SCOTTSDALE, Ariz. – When Tiger Woods recently tweeted his announcement that he’d be returning to the Waste Management Phoenix Open following a 14-year absence, he included a YouTube video. Those with a keen sense of history didn’t even need to click the link.
The enduring clip shows a scrawny 21-year-old with an oversized shirt and overwhelming swing. He launches the ball high into the desert sky, and then watches as it takes two hops and bounces into the cup. And then … anarchy. Woods high-fives his caddie and raises the roof. The surrounding fans raise their beverages and launch them nearly as high as the tee shot. All around the tee box, it rains barley and hops.
“Just smelling and hearing the beer hit behind me,” Woods recalled this week. “Turn around and see all this beer flying was crazy. … You see all these beer cups everywhere on the tee box.”
It’s a memorable piece of video because of the outlandish, unconventional, spontaneous reaction. But it’s also so indelible because it represents one of the very few times that two of the game’s most popular phenomena have been intertwined.
Video: Tiger's hole-in-one at the 1997 Phoenix Open
Try this little experiment: Ask your favorite non-golfer – your great-grandmother, your toddler, your friendly neighborhood space alien – to name someone who plays the game for a living. Chances are, the answer will be: ‘Tiger Woods.’ Now ask that same non-golfer to name one type of golf shot. Chances are, the answer will be: ‘hole-in-one.’ Those who can’t tell an albatross from a triple bogey still understand the concept of an ace. It transcends golf.
And yet, when it comes to Woods making holes-in-one, the list is strikingly barren.
Though he confirms that he’s made 19 total aces in his life – the last coming four years ago at Isleworth – Woods only has three in his PGA Tour career.
There was one at the 1996 Greater Milwaukee Open in his professional debut. And the one here at TPC Scottsdale the next year that elicited the beer shower. And one more the year after that, a slam dunk at the Sprint International that never found its way onto television.
(“TV crews here have to take a mandatory union break, and it was on No. 7 at Castle Pines,” Woods remembered. “I hooped it. They showed me on the sixth green, take the union break. I hoop it on 7. They catch me up on the eighth fairway, par-5 up the hill. So that was probably one of the more funny ones, because it went in the hole on the fly and tore up the cup.”)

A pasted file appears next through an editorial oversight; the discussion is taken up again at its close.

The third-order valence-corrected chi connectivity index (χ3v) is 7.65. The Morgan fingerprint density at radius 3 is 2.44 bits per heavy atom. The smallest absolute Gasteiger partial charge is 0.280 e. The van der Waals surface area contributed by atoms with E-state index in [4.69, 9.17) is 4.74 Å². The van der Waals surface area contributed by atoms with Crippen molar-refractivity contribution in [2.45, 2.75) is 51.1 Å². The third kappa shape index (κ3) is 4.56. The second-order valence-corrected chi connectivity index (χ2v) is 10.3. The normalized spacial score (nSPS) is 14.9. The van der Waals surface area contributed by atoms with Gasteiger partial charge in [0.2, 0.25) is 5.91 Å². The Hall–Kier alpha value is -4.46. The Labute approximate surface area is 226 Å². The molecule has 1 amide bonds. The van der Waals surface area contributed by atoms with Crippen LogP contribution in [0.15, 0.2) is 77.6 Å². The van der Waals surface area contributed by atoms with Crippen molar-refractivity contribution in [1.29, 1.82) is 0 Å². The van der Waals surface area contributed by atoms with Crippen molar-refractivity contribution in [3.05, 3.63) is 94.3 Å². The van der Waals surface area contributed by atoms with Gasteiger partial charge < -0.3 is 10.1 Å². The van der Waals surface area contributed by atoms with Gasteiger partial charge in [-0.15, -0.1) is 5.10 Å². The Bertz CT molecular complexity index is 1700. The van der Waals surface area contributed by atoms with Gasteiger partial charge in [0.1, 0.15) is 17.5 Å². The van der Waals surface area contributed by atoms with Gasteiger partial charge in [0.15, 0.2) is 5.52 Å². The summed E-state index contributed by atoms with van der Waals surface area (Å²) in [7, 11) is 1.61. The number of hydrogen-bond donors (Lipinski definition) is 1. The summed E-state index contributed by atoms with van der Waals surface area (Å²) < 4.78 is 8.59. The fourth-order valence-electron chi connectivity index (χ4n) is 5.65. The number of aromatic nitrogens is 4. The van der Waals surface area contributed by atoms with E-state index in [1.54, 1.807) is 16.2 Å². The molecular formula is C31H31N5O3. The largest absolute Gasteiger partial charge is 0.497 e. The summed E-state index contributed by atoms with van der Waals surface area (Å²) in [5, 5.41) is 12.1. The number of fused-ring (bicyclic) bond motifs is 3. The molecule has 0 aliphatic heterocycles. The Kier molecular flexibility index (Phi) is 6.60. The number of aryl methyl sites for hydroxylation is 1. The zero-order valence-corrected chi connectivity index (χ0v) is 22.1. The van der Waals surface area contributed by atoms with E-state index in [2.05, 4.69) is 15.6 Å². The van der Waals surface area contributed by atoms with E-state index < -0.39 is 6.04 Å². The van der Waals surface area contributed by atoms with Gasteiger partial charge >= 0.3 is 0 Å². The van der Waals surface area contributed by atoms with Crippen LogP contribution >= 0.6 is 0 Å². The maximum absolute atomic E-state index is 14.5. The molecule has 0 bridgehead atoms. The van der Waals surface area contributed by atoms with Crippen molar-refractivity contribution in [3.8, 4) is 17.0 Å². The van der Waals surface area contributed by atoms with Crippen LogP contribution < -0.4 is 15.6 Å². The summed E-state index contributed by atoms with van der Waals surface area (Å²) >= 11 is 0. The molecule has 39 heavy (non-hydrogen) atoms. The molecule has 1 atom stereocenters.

Since then? Nothing. Nada. A big, fat hole-in-none.
If you think Woods’ major championship slump is lengthy, consider his hole-in-one drought. It’s been 17 years since his last one in competition.
That’s 3,733 par-3 holes in PGA Tour events without a 1 on his scorecard.
Not that he’s keeping track.
Video: Tiger's ace in the 1996 Greater Milwaukee Open (scroll to :55 mark)
When Woods was questioned about his lack of aces in tournament rounds, he paused for a second before realizing, “I haven't had a hole-in-one, you're right, in competition in a long time.”
Overall, he’s posted his three aces in 4,583 par-3 holes on Tour, a percentage of.065 which sounds uncommonly low until we examine a few of his contemporaries.
Phil Mickelson owns five aces in 7,281 par-3s (.069 percent); Jim Furyk has five in 7,518 opportunities (.067); and Ernie Els, like Woods, has just three in 5,430 chances (.055). Want more? Rory McIlroy recently carded his first hole-in-one on the European Tour, but is still 0-for-1,192 in PGA Tour-sanctioned events.
And then there’s this: According to the National Hole-In-One Registry, the odds of a professional golfer making an ace are 2,500-to-1. Which means that Woods can play nearly 3,000 more par-3 holes in competition before falling off this pace.
That shouldn’t come as welcomed information for anyone anticipating a repeat of history this week, as Woods will revisit the famed 16th hole for the first time since 2001.
Neither should this: The tournament moved to this course more than a quarter-century ago, but there have been just eight holes-in-one at No. 16. Of course, the most famous remains that indelible moment produced by a 21-year-old Woods that has endured in a video clip ever since.
Even he knows, though, that an unlikely ace from the very same spot would produce a much different reaction this time around.
“Back in '97, they didn't have the bleachers like they did around the tee box,” he explained. “It was a hill and people were partying. I don't know if they still serve the alcohol like they used to. The guys who were playing behind me, they had some pretty wet lies. It was a different ballgame back then.”